Lard contains the same amount of calories as vegetable shortenings, about 120 calories per tablespoon. All fats usually have a caloric content of about 9 calories per gram. Lard is made from animal fat, usually pork. Depending on its source and the method used for rendering it, most chefs prefer using lard to butter and other fats because it has a higher smoking temperature and produces a better texture in foods such as pie crusts.
Like all animal fats, lard contains cholesterol and saturated fats, approximately 15 grams of cholesterol and 56 grams of saturated fat per serving. Additionally, to extend its shelf life, lard may also contain hydrogenated vegetable oils in the form of trans fats, which are linked to increased instances of heart disease.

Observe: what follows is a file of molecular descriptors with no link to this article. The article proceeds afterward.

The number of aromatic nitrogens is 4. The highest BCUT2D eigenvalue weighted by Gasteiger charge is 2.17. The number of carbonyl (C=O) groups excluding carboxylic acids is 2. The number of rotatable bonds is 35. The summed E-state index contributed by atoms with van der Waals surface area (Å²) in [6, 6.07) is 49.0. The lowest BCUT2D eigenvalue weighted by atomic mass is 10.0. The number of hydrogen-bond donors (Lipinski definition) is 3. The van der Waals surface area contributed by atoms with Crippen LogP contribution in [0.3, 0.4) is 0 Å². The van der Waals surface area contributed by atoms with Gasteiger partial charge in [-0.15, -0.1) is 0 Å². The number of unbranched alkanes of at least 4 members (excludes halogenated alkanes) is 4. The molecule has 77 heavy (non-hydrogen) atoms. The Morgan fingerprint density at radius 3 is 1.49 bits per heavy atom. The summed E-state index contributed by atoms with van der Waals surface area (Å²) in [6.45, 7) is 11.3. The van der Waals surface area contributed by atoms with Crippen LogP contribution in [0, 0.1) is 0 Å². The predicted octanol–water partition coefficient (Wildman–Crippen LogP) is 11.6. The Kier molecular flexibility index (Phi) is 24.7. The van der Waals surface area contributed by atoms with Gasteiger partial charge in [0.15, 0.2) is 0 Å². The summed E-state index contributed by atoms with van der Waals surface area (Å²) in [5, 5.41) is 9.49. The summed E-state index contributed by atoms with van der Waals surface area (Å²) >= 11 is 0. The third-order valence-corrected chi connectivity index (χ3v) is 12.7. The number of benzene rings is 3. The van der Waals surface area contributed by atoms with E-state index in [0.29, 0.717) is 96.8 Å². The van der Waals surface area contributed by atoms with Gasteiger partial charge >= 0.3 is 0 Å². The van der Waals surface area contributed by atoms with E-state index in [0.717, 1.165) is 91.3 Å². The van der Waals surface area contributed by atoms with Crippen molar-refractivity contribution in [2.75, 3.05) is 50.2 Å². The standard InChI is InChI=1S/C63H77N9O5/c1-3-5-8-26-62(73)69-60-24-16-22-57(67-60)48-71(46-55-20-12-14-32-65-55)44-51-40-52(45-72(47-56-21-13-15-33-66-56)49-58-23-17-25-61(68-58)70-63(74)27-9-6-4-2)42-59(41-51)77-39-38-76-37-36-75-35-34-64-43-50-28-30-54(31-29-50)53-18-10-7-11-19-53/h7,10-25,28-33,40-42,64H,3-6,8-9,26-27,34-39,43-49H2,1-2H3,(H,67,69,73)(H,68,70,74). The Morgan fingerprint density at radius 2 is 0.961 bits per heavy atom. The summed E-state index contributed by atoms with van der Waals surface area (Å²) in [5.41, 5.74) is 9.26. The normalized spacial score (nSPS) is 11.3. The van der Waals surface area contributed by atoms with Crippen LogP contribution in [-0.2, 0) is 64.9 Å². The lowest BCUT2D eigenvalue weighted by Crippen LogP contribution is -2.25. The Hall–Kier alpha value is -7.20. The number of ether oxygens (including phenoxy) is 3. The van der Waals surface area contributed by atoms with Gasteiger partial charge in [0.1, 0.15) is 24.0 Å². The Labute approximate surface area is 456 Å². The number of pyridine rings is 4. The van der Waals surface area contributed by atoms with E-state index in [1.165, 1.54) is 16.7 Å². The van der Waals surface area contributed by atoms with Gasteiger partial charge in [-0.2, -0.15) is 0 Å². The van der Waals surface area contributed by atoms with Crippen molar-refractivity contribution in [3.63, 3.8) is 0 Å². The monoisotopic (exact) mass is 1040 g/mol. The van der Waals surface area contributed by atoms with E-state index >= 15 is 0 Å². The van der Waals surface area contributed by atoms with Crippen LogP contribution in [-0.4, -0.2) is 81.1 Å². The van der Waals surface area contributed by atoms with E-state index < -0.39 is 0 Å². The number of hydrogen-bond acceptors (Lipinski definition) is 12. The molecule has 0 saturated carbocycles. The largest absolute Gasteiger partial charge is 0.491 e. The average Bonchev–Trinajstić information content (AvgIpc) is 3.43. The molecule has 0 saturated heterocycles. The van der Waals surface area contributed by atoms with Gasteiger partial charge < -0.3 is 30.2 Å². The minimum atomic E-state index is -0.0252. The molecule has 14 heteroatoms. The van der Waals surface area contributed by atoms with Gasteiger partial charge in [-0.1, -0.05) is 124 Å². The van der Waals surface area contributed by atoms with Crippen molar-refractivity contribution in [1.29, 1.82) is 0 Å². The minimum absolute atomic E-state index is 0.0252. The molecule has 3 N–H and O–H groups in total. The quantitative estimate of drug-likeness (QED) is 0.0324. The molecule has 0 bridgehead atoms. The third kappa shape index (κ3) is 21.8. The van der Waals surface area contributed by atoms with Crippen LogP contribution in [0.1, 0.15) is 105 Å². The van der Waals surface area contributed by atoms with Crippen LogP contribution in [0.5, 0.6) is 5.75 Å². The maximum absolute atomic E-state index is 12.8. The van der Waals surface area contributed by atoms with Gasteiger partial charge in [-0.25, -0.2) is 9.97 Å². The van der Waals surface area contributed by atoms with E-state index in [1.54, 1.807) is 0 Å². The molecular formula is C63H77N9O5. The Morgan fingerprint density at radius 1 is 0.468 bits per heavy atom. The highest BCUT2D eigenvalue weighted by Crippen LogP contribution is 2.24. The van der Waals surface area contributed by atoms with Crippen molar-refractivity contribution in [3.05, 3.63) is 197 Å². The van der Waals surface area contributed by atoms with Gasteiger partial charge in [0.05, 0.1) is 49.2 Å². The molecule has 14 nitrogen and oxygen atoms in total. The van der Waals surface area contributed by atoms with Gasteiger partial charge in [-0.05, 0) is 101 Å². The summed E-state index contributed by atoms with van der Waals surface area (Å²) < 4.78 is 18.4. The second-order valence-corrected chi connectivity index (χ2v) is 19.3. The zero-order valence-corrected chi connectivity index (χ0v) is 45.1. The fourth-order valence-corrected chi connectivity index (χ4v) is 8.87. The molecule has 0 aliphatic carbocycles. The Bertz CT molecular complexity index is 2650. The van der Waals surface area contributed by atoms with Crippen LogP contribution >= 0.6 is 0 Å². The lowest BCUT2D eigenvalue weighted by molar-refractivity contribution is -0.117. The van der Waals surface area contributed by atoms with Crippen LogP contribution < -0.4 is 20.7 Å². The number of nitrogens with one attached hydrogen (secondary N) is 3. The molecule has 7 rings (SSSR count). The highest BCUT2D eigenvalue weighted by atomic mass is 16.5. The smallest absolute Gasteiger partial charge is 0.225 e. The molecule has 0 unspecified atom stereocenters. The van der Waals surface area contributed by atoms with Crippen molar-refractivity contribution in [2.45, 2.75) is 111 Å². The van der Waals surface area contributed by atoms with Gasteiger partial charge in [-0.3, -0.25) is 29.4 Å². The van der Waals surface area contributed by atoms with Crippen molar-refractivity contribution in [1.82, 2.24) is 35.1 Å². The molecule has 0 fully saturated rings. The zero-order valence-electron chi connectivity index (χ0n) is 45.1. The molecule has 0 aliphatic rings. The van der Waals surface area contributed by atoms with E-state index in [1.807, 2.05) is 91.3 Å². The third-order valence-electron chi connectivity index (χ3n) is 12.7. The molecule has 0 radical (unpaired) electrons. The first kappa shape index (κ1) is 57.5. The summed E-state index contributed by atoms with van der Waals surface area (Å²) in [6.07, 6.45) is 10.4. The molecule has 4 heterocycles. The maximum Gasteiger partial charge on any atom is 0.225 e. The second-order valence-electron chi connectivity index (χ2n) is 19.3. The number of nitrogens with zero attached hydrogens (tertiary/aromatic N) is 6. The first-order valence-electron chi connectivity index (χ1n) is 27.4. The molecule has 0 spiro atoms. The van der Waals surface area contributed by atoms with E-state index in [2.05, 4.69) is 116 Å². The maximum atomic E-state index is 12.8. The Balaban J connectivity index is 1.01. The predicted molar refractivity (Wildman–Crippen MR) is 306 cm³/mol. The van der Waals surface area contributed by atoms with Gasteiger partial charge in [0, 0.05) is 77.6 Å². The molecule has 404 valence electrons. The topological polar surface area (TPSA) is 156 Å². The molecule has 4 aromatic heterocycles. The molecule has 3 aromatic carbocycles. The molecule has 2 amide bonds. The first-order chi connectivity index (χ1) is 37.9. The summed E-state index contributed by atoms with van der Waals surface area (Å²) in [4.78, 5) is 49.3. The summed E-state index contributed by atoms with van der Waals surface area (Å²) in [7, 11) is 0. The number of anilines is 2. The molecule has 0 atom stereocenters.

Vegetable shortening is made from one or a blend of vegetable oils such as coconut, palm and soy. It is cheaper to produce than lard and requires no refrigeration. It also does not produce gluten, so can be ingested by people on a gluten-free diet. However, may vegetable shortenings contain trans fats from partially hydrogenated vegetable oils, although some brands now have low or no levels of trans fats.
Vegetable shortening also contains slightly lower amounts of saturated fats than lard. Some chefs prefer the use of vegetable shortenings to lard because it tends to taste more like butter.